The Daily Star
---- — To organizers of the Oneonta First Night celebration.
The New Year’s Eve event was one of more than 200 held throughout the world, planned “to bring in the New Year in an uplifting, alcohol-free atmosphere,” according to the organization’s website.
The local event kicked off with a parade of dancers, flame-throwers, giant puppets and more at 4 p.m. It continued with performances and other activities in about 20 venues across the city. Fireworks closed the evening at 10:15 p.m.
David Hayes, chairman of the First Night Oneonta Board of Directors, estimated between 2,000 and 3,000 people attended the event, based on button sales.
“I heard universally positive comments,” Hayes said.
He also said the $45,000 budget for the event was covered through fundraising efforts and button sales.
“It’s a beautiful night in downtown Oneonta,” master of ceremonies Chuck D’Imperio called out as the parade passed.
We thank the organizers, performers and participants for making it so.
To all of the outdoor activities that help our residents enjoy the winter season.
This season we’ve seen something we didn’t see much of last year — snow. And while some people enjoyed last year’s lack of the white stuff, snowmobilers, skiers, sledders, snowtubers, snowshoers and the like are cheering.
Children were able to put their sleds to use on hills across the area.
Local snowmobilers couldn’t wait to get their motorized sleds out of a yearlong hibernation and hit many of the well-marked and maintained trails throughout the region.
Area ski slope operators didn’t have to rely solely on snowmaking machines to get the hills in shape for skiers, snowboarders and tubing-enthusiasts.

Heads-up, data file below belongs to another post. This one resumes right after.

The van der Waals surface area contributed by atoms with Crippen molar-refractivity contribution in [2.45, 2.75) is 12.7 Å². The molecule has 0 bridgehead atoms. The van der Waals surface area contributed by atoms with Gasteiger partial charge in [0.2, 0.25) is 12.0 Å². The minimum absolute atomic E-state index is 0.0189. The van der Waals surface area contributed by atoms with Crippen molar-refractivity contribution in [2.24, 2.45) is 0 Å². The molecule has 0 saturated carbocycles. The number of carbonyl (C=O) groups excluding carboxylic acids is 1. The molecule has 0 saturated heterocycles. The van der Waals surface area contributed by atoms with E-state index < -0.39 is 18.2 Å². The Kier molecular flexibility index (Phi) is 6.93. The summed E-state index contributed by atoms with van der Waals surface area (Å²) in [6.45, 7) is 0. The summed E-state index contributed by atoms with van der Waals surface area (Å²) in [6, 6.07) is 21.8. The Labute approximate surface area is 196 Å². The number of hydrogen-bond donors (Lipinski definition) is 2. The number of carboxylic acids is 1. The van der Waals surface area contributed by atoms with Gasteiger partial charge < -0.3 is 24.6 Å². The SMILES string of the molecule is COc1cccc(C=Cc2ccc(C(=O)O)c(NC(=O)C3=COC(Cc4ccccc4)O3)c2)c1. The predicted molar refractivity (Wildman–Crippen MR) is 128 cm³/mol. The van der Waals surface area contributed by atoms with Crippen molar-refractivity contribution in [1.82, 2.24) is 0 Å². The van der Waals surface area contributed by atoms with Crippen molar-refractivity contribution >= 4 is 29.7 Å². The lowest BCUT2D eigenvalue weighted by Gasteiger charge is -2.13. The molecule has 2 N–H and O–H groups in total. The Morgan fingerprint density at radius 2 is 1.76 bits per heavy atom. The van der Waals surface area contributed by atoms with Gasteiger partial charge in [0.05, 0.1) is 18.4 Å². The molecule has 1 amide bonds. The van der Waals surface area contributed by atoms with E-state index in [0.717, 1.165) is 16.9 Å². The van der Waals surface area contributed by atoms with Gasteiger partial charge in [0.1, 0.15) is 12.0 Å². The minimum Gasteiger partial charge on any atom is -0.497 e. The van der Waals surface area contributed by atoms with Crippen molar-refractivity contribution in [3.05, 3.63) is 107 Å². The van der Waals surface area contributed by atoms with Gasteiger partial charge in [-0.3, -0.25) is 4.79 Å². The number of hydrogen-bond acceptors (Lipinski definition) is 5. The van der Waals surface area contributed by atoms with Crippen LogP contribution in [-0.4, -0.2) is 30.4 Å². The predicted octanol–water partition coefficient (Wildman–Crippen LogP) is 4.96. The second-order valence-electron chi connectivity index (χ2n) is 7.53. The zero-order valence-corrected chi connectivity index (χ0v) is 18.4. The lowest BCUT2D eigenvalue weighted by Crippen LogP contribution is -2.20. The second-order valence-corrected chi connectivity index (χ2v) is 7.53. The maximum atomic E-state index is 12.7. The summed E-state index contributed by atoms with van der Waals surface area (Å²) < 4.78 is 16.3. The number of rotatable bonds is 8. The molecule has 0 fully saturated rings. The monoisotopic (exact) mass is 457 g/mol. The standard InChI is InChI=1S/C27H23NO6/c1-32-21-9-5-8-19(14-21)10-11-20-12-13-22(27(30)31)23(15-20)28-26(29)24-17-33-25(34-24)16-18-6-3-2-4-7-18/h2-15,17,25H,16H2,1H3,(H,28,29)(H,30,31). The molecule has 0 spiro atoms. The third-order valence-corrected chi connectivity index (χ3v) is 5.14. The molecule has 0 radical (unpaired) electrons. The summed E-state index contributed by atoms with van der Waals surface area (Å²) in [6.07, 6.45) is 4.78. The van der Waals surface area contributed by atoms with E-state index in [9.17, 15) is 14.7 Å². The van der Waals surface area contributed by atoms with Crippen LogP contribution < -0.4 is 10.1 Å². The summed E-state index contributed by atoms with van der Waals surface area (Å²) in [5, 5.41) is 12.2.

The Friends of Glimmerglass State Park announced tubing would begin at the park in the new year — weather-permitting, and this year, weather did permit.
And the Susquehanna Chapter of the Adirondack Mountain Club may actually be able to have snowshoe hikes this season.
A warm-up is expected this week, which may put a damper on things, but there is a long winter ahead, and for the snow-lovers, we hope this is the start of a good season.
To the folks who are offering things to do for people who may not like the snow and cold.
Libraries, groups and organizations across the area have classes and activities for all ages.
Talks, classes, crafts, lectures, get-togethers and dances abound in towns across the four-county region.
It’s important to keep busy and stay social, especially during the cold, winter months. If you are looking for something to do, check the community calendar, bulletin boards and social network sites. Classes, reading groups, game nights, children’s activities and more are offered in many towns.
The local colleges also have many events that are open to the general public.
It’s good to see so much to do, even in the dark days of winter.